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GL_EXT_shader_implicit_conversions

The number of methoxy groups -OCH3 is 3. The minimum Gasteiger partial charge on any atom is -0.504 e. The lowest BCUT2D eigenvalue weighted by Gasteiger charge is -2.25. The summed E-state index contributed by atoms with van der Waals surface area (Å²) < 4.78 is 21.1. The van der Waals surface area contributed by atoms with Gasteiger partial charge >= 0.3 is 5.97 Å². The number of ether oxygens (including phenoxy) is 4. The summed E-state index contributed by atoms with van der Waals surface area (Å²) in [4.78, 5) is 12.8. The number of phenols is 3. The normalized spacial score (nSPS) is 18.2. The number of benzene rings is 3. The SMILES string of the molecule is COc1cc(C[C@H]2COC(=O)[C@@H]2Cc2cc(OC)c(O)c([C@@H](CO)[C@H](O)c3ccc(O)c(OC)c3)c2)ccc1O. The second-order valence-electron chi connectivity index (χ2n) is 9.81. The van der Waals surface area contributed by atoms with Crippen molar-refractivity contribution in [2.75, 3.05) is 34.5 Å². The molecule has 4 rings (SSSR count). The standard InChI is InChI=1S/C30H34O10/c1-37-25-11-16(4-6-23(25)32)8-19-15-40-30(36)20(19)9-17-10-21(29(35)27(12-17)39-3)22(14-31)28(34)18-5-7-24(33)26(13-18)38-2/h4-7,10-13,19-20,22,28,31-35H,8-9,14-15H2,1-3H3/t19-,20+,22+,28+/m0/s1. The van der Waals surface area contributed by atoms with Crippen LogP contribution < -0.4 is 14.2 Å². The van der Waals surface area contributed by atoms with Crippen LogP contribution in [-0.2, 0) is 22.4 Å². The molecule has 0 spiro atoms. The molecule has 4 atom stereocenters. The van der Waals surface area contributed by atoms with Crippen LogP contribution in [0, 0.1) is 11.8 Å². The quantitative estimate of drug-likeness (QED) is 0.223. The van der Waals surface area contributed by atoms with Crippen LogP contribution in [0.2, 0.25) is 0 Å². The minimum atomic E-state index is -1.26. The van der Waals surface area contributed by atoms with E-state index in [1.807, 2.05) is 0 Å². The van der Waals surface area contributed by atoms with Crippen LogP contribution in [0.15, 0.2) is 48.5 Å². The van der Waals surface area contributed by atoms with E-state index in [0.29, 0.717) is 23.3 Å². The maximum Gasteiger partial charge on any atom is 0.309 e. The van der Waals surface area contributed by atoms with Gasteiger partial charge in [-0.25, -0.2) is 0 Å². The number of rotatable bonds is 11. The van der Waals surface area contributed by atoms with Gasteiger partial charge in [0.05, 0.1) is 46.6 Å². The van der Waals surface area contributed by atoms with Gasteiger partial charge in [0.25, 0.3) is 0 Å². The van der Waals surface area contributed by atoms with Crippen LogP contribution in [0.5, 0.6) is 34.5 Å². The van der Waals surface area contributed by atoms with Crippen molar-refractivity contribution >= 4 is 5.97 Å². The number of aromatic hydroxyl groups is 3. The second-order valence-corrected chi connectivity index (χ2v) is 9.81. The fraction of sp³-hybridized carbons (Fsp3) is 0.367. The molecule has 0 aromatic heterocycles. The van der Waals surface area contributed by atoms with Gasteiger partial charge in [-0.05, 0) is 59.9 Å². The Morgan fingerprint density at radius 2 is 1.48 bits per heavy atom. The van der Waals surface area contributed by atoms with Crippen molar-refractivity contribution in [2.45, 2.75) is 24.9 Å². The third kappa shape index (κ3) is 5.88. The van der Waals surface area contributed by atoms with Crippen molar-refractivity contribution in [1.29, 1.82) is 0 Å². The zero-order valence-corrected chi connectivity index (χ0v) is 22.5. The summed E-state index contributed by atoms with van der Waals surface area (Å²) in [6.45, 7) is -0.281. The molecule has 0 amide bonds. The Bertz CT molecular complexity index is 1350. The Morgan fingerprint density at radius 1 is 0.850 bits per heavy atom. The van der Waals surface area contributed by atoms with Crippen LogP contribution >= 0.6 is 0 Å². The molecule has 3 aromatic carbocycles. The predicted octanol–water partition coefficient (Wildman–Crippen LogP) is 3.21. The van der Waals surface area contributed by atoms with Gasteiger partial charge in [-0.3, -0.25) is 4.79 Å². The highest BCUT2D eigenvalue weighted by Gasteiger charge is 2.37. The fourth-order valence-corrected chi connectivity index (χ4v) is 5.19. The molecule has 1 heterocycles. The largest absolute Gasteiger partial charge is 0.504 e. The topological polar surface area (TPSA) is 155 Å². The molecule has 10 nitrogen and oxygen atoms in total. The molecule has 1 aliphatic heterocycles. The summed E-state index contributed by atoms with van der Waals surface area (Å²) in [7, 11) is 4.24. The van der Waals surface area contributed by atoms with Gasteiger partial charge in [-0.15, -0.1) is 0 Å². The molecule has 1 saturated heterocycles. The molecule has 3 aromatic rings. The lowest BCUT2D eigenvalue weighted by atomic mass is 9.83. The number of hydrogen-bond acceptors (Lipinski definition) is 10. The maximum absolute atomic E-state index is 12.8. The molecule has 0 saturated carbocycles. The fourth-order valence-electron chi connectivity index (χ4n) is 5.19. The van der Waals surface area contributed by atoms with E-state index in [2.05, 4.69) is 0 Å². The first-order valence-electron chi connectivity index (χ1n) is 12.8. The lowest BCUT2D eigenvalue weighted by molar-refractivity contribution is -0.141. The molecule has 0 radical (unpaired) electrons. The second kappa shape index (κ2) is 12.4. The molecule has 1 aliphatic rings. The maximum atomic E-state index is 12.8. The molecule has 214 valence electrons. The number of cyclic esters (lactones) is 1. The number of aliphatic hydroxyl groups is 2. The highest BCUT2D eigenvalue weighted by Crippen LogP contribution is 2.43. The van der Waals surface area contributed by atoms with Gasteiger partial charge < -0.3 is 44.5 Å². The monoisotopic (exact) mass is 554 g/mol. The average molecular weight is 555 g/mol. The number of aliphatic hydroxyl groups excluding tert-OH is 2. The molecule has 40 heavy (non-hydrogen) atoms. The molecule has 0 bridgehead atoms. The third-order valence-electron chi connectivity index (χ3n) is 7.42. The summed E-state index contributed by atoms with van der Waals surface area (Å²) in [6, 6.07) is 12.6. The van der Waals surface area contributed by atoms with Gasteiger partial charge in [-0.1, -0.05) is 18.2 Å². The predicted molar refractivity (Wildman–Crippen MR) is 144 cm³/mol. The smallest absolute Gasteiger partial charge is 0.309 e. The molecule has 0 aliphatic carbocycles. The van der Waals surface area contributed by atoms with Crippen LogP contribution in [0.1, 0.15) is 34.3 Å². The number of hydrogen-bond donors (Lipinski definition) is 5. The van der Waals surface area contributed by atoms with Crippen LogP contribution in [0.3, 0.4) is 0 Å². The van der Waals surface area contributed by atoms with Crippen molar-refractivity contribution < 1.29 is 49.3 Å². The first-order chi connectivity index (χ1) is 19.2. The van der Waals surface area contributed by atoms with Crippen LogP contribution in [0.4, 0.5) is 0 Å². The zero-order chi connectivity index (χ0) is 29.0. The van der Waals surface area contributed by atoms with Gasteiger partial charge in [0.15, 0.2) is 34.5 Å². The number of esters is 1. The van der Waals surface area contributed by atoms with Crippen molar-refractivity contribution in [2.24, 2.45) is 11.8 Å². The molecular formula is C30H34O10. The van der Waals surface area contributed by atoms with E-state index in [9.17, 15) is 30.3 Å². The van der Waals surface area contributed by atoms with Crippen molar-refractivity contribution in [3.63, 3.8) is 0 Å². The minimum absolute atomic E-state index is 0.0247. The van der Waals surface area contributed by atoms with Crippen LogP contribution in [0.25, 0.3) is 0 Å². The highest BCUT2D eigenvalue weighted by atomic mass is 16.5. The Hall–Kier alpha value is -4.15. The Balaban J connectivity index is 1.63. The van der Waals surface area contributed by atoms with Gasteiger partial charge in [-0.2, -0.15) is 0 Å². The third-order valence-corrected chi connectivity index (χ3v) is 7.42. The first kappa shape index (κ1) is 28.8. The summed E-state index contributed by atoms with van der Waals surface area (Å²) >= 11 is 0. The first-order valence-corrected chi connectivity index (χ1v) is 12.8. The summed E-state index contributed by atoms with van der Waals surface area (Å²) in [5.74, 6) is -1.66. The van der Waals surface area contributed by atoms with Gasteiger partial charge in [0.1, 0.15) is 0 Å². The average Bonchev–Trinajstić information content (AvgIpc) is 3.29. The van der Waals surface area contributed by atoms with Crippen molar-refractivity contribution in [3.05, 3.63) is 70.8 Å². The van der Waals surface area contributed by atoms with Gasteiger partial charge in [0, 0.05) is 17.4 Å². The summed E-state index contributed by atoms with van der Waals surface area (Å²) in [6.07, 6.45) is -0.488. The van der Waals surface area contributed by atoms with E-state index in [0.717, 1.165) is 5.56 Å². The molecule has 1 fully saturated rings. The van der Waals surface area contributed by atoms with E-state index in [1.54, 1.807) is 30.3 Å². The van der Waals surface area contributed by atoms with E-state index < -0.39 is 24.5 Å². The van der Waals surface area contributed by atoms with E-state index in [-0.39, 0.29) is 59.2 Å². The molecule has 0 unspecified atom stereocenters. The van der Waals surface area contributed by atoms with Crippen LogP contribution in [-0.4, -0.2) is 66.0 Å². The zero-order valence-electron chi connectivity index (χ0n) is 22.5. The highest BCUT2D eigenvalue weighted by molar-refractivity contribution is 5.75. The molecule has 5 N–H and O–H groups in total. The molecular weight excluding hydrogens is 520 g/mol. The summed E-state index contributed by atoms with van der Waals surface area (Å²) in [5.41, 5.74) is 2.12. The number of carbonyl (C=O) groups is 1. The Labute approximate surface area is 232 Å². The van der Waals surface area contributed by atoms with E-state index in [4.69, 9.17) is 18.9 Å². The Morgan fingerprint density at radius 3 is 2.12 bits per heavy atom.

Name EXT_shader_implicit_conversions Name Strings GL_EXT_shader_implicit_conversions Contact Jon Leech (oddhack 'at' sonic.net) Daniel Koch, NVIDIA (dkoch 'at' nvidia.com) Contributors Slawomir Grajewski, Intel Contributors to ARB_gpu_shader5 Notice Copyright (c) 2010-2013 The Khronos Group Inc. Copyright terms at http://www.khronos.org/registry/speccopyright.html Portions Copyright (c) 2013-2014 NVIDIA Corporation. Status Complete. Version Last Modified Date: April 1, 2014 Revision: 6 Number OpenGL ES Extension #179 Dependencies OpenGL ES 3.1 and OpenGL ES Shading Language 3.10 are required. This specification is written against the OpenGL ES 3.10 Shading Language (March 17, 2014) Specification. Overview This extension provides support for implicitly converting signed integer types to unsigned types, as well as more general implicit conversion and function overloading infrastructure to support new data types introduced by other extensions. Modifications to The OpenGL ES Shading Language Specification, Version 3.10 Including the following line in a shader can be used to control the language features described in this extension: #extension GL_EXT_shader_implicit_conversions : <behavior> where <behavior> is as specified in section 3.4. A new preprocessor #define is added to the OpenGL ES Shading Language: #define GL_EXT_shader_implicit_conversions 1 Add new section 4.1.10 following section 4.1.9 "Arrays": 4.1.10 Implicit Conversions In some situations, an expression and its type will be implicitly converted to a different type. The following table shows all allowed implicit conversions: Can be implicitly Type of expression converted to --------------------- ----------------- int uint, float ivec2 uvec2, vec2 ivec3 uvec3, vec3 ivec4 uvec4, vec4 uint float uvec2 vec2 uvec3 vec3 uvec4 vec4 No implicit conversions are provided to convert from unsigned to signed integer types or from floating-point to integer types. There are no implicit array or structure conversions. When an implicit conversion is done, it is not a re-interpretation of the expression's bit pattern, but a conversion of its value to an equivalent value in the new type. For example, the integer value -5 will be converted to the floating-point value -5.0. Integer values having more bits of precision than a single-precision floating-point mantissa will lose precision when converted to float. When performing implicit conversion for binary operators, there may be multiple data types to which the two operands can be converted. For example, when adding an int value to a uint value, both values can be implicitly converted to uint and float. In such cases, a floating-point type is chosen if either operand has a floating-point type. Otherwise, an unsigned integer type is chosen if either operand has an unsigned integer type. Otherwise, a signed integer type is chosen. If operands can be implicitly converted to multiple data types deriving from the same base data type, the type with the smallest component size is used. The conversions in the table above are done only as indicated by other sections of this specification. Modify Section 5.9 "Expressions", p. 81: (modify the specified items in the bulleted list as follows, adding support for implicit conversion between signed and unsigned types) Expressions in the shading language are built from the following: * The arithmetic binary operators add (+), subtract (-), multiply (*), and divide (/) operate on integer and floating-point scalars, vectors, and matrices. If the fundamental types in the operands do not match, then the conversions from section 4.1.10 "Implicit Conversions" are applied to create matching types. All arithmetic binary operators ... * The operator modulus (%) operates on signed or unsigned integer scalars or integer vectors. If the fundamental types of the operands do not match, the conversions from Section &4.1.10 "Implicit Conversions" are applied to produce matching types. The operands cannot be vectors of differing size ... * The relational operators greater than (>), less than (<), greater than or equal (>=), and less than or equal (<=) operate only on scalar integer and scalar floating-point expressions. The result is scalar Boolean. Either the operands' types must match, or the conversions from section 4.1.10 "Implicit Conversions" will be applied to obtain matching types. To do component-wise relational comparisons ... * The equality operators equal (==), and not equal (!=) operate on all types. They result in a scalar Boolean. If the operand types do not match, then there must be a conversion from section 4.1.10 "Implicit Conversions" applied to one operand that can make them match, in which case this conversion is done. For vectors, matrices, structures, ... * The ternary selection operator (?:). It operates on three expressions (exp1 ? exp2 : exp3). This operator evaluates the first expression, which must result in a scalar Boolean. If the result is true, it selects to evaluate the second expression, otherwise it selects to evaluate the third expression. Only one of the second and third expressions is evaluated. The second and third expressions can be any type, as long their types match, or there is a conversion in section 4.1.10 "Implicit Conversions" that can be applied to one of the expressions to make their types match. This resulting matching type is the type of the entire expression. Modify Section 6.1, Function Definitions, p. 88 (modify description of overloading) Function names can be overloaded. The same function name can be used for multiple functions, as long as the parameter types differ. If a function name is declared twice with the same parameter types, then the return types and all qualifiers must also match, and it is the same function being declared. For example, vec4 f(in vec4 x, out vec4 y); // (A) vec4 f(in vec4 x, out uvec4 y); // (B) okay, different argument type vec4 f(in ivec4 x, out uvec4 y); // (C) okay, different argument type int f(in vec4 x, out ivec4 y); // error, only return type differs vec4 f(in vec4 x, in vec4 y); // error, only qualifier differs vec4 f(const in vec4 x, out vec4 y); // error, only qualifier differs When function calls are resolved, an exact type match for all the arguments is sought. If an exact match is found, all other functions are ignored, and the exact match is used. If no exact match is found, then the implicit conversions in section 4.1.10 (Implicit Conversions) will be applied to find a match. Mismatched types on input parameters ("in" or default) must have a conversion from the calling argument type to the formal parameter type. Mismatched types on output parameters ("out") must have a conversion from the formal parameter type to the calling argument type. If implicit conversions can be used to find more than one matching function, a single best-matching function is sought. To determine a best match, the conversions between calling argument and formal parameter types are compared for each function argument and pair of matching functions. After these comparisons are performed, each pair of matching functions are compared. A function definition A is considered a better match than function definition B if: * for at least one function argument, the conversion for that argument in A is better than the corresponding conversion in B; and * there is no function argument for which the conversion in B is better than the corresponding conversion in A. If a single function definition is considered a better match than every other matching function definition, it will be used. Otherwise, a compile-time semantic error for an ambiguous overloaded function call occurs. To determine whether the conversion for a single argument in one match is better than that for another match, the rule that an exact match is better than a match involving any implicit conversion is used. If this rule does not apply to a particular pair of conversions, neither conversion is considered better than the other. For the function prototypes (A), (B), and (C) above, the following examples show how the rules apply to different sets of calling argument types: f(vec4, vec4); // exact match of vec4 f(in vec4 x, out vec4 y) f(vec4, uvec4); // exact match of vec4 f(in vec4 x, out ivec4 y) f(ivec4, vec4); // NOT matched. All three match by implicit // conversion. (C) is better than (A) and (B) // on the first argument. (A) is better than // (B) and (C). User-defined functions can have multiple ... New Implementation Dependent State None. Issues Note: These issues apply specifically to the definition of the EXT_shader_implicit_conversions specification, which is based on the OpenGL extension ARB_gpu_shader5 as updated in OpenGL 4.x. Resolved issues from ARB_gpu_shader5 have been removed, but some remain applicable to this extension. ARB_gpu_shader5 can be found in the OpenGL Registry. (1) What functionality was removed relative to ARB_gpu_shader5? - everything unrelated to implicit conversions and function overloading. - Interactions with features not supported by the underlying ES 3.1 API and Shading Language, including: * interactions with ARB_gpu_shader_fp64 and NV_gpu_shader, including support for double-precision in implicit conversions and function overload resolution * shading language function overloading rules involving the type double (2) What functionality was changed and added relative to ARB_gpu_shader5? None. (3) Are the function overloading rules and examples correct? RESOLVED. Rules 2 and 3 as given in the GLSL 4.40 specification do not apply to ESSL, because there are no double types. There is a bug in the example f(vec4, ivec4); // matched to vec4 f(in vec4 x, out vec4 y) // (A) better than (B) for 2nd argument // argument (rule 2), same on first argument. both because this example is incorrect WRT the overloading rules starting with GLSL 4.00.4, and because the overloading rules in ESSL are simpler. This example has been removed (see bug 11178). Revision History Revision 1, 2013/11/20 (Daniel Koch) - Initial version extracted from EXT_gpu_shader5 rev 2. Revision 2, 2013/11/21 (Jon Leech) - Resolve function overloading issue 7, per bug 11178. Revision 3, 2013/12/18 (Daniel Koch) - minor cleanup Revision 4, 2014/03/10 (Jon Leech) - Rebase on OpenGL ES 3.1 and change suffix to EXT. Revision 5, 2014/03/26 (Jon Leech) - Sync with released ES 3.1 specs. Revision 6, 2014/04/01 (Daniel Koch) - update contributors